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Posts tagged ‘fishing’


So we caught a fish. A mackerel. With my sons toy fishing rod. It was a big mackerel and quite the most extraordinary moment. Unexpected. So J felt quite proud I think. As novices with such practical skills involving nature. When the fish was pulled out of the water, something animalistic came over my normally calm hippy demeanor and I beat the fish a little too vigorously over the head with a large stone. Read more

River Exe Cafe

So I have to admit that I didn’t go on this trip…am going in a few weeks so can update accordingly but thought best to be prompt with this post as the floating  barge cafe on the river Exe only has a short season. Read more

Eype Beach

One of my favourite beaches; little there except a vast expanse of shingle to the East and West. Always room to find a quiet spot even in August. Varied walking options: the cliffs for uninterrupted views to Portland, a level stroll along the beach to West Bay for a pick me up or climb the hill to Higher Eype for the delightful Down House Farm Garden Cafe (post to follow).

  • small cafe  (part of the campsite) 100 m back up the beach road
  • campsite has bookable pitches right on the cliff front
  • parking just above the beach
  • West Bay cafe’s – Sladers Yard and The Watch House or The Riverside for a seafood lunch.

West Bexington, Chesil Beach

West Bexington sits on part of the incredible Chesil beach which is a phenomenal sight; an 18 mile mound of golden shingle. The coastal path here is right on the beach with panoramic views out to sea. You can walk easily to Burton Bradstock. The Blue Anchor Cafe just set back from the beach itself, is a great part of history from my favourite era, the ’60’s. Its a bungalow with kitsch interiors and owners who have kept themselves in that timewarp too. The Beach Chalets to the East of the seafront are to die for…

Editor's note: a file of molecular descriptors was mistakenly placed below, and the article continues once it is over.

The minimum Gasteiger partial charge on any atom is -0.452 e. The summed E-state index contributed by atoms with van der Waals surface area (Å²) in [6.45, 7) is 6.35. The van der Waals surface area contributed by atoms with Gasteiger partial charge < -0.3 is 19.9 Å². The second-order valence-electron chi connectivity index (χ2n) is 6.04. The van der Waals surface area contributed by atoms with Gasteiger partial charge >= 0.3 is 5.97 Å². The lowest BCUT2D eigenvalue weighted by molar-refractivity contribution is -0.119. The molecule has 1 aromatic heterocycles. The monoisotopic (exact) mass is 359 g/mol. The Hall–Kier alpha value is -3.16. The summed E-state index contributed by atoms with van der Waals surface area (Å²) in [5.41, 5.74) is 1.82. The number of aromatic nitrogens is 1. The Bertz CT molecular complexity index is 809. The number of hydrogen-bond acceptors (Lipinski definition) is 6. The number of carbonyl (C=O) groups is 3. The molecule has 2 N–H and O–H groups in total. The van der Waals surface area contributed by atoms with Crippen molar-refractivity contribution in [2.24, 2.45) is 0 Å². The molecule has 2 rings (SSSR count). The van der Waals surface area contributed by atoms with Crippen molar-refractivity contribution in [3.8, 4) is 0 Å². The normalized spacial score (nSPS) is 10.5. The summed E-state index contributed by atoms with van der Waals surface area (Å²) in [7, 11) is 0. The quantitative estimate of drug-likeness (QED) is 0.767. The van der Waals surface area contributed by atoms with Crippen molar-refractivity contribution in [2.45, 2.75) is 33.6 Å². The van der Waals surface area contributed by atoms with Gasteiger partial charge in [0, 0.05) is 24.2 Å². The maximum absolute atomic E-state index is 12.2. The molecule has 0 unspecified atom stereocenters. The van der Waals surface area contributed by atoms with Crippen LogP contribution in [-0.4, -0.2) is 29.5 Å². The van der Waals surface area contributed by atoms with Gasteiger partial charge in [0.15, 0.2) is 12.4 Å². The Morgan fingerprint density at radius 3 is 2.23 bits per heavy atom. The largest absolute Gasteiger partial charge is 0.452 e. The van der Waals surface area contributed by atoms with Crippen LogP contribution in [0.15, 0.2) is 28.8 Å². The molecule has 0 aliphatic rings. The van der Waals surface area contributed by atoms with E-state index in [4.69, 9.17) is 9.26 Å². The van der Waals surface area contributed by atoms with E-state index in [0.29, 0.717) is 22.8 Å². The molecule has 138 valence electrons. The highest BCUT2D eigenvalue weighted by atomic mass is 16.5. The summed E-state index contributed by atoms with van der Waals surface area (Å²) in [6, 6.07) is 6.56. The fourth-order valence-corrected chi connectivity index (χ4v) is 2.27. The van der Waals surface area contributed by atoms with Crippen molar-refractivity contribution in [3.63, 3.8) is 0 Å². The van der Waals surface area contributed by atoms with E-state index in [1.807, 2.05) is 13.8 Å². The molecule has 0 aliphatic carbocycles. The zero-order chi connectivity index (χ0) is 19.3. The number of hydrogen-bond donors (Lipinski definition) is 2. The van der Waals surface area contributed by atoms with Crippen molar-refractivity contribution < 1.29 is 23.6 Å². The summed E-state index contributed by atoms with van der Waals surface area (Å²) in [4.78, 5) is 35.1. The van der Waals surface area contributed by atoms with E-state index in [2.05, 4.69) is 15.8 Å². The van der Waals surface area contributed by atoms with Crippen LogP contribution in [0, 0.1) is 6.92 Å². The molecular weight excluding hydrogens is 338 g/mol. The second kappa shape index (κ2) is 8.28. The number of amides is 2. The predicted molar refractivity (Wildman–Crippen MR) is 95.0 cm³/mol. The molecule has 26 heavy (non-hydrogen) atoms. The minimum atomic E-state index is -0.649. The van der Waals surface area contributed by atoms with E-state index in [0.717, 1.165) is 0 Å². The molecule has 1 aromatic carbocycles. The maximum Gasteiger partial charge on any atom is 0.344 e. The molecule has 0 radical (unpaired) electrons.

• Easy parking on the seafront
  • Walk straight onto the coastal path from the car park
  • Cafe closed for deepest Winter months
  • Refreshments at The Hive (open all year) in Burton Bradstock.

The Spittles, Lyme Regis Back Beach

When you want to avoid the summer crowds The Spittles is the best escape. At low tide hundreds of rock pools are exposed and we have experienced many of moments of delight on discovering a rockpool treasure – crabs, limpets and little fish, the occasional starfish, plus a lot of seaweed. There is also great fossiling along the base of the (rather unstable) Blue Lias and clay cliffs. This is where Mary Anning (Lymes’ most famous resident) found her infamous Ichthyosaurus. Church beach is around the corner ,by the Marine Theatre and is a small refuge, especially in August.

  • Wear a shoe with grips for the rockpooling, barefoot not good.
  • Good spot for a beach barbeque.
  •  You can walk to Charmouth along the beach from here, check tide times and allow 2 hours either side.
  • Take a small fossil hammer as kids love bashing up the loose Blue Lias rock.

Weymouth Quay, Weymouth

I was brought up in Lancashire and we had an annual trip (which I loved) to the Blackpool illuminations every year. Weymouth certainly has a whiff of Blackpool about it (without the illuminations) but has that little extra jus, which you need to hunt a bit to discover. The seafront is an amazing expanse of sand backed by, slightly faded, hotel after hotel. Away from that is Weymouth Quay which has a totally different feel. A great working harbour with cafes, pubs and restaurants and a good walk along each of the quaysides. Plenty of boat watching potential. The Bull Hotel is opening another branch of its fab The Stables pizza restaurant here soon, so that most definitely demands another visit shortly…